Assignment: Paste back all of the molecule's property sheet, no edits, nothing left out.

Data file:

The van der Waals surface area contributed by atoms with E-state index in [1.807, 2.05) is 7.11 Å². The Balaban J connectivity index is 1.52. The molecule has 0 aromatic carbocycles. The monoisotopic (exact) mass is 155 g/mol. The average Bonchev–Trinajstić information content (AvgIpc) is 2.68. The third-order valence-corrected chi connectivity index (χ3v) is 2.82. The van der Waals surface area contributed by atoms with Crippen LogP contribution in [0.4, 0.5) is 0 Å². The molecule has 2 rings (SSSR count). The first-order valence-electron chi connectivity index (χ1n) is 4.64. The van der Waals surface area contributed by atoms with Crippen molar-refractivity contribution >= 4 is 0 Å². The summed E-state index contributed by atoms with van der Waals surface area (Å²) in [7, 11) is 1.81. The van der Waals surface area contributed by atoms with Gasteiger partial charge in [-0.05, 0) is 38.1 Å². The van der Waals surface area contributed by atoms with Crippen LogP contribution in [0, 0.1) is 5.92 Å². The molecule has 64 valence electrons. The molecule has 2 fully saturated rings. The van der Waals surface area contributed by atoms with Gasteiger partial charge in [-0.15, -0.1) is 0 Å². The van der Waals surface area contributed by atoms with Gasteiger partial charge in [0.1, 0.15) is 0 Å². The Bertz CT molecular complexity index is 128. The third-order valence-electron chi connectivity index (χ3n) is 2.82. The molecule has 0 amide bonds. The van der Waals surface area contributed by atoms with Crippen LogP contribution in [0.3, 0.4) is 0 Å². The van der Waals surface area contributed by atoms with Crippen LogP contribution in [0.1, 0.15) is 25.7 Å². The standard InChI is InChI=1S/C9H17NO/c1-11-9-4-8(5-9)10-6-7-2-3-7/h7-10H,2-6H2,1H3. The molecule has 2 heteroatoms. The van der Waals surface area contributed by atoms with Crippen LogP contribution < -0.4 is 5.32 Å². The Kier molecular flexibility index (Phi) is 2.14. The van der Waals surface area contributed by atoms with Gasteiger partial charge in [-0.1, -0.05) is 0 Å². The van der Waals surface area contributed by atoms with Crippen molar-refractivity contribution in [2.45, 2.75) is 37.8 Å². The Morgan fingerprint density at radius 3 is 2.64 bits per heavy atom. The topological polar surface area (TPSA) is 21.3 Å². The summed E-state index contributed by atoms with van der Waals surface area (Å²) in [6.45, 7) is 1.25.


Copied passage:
The van der Waals surface area contributed by atoms with E-state index in [1.807, 2.05) is 7.11 Å². The Balaban J connectivity index is 1.52. The molecule has 0 aromatic carbocycles. The monoisotopic (exact) mass is 155 g/mol. The average Bonchev–Trinajstić information content (AvgIpc) is 2.68. The third-order valence-corrected chi connectivity index (χ3v) is 2.82. The van der Waals surface area contributed by atoms with Crippen LogP contribution in [0.4, 0.5) is 0 Å². The molecule has 2 rings (SSSR count). The first-order valence-electron chi connectivity index (χ1n) is 4.64. The van der Waals surface area contributed by atoms with Crippen molar-refractivity contribution >= 4 is 0 Å². The summed E-state index contributed by atoms with van der Waals surface area (Å²) in [7, 11) is 1.81. The van der Waals surface area contributed by atoms with Gasteiger partial charge in [-0.05, 0) is 38.1 Å². The van der Waals surface area contributed by atoms with Crippen LogP contribution in [0, 0.1) is 5.92 Å². The molecule has 64 valence electrons. The molecule has 2 fully saturated rings. The van der Waals surface area contributed by atoms with Gasteiger partial charge in [-0.15, -0.1) is 0 Å². The van der Waals surface area contributed by atoms with Gasteiger partial charge in [0.1, 0.15) is 0 Å². The Bertz CT molecular complexity index is 128. The third-order valence-electron chi connectivity index (χ3n) is 2.82. The molecule has 0 amide bonds. The van der Waals surface area contributed by atoms with Crippen LogP contribution in [0.3, 0.4) is 0 Å². The van der Waals surface area contributed by atoms with Crippen LogP contribution in [0.1, 0.15) is 25.7 Å². The standard InChI is InChI=1S/C9H17NO/c1-11-9-4-8(5-9)10-6-7-2-3-7/h7-10H,2-6H2,1H3. The molecule has 2 heteroatoms. The van der Waals surface area contributed by atoms with Crippen LogP contribution < -0.4 is 5.32 Å². The Kier molecular flexibility index (Phi) is 2.14. The van der Waals surface area contributed by atoms with Gasteiger partial charge in [-0.1, -0.05) is 0 Å². The van der Waals surface area contributed by atoms with Crippen molar-refractivity contribution in [2.45, 2.75) is 37.8 Å². The Morgan fingerprint density at radius 3 is 2.64 bits per heavy atom. The topological polar surface area (TPSA) is 21.3 Å². The summed E-state index contributed by atoms with van der Waals surface area (Å²) in [6.45, 7) is 1.25.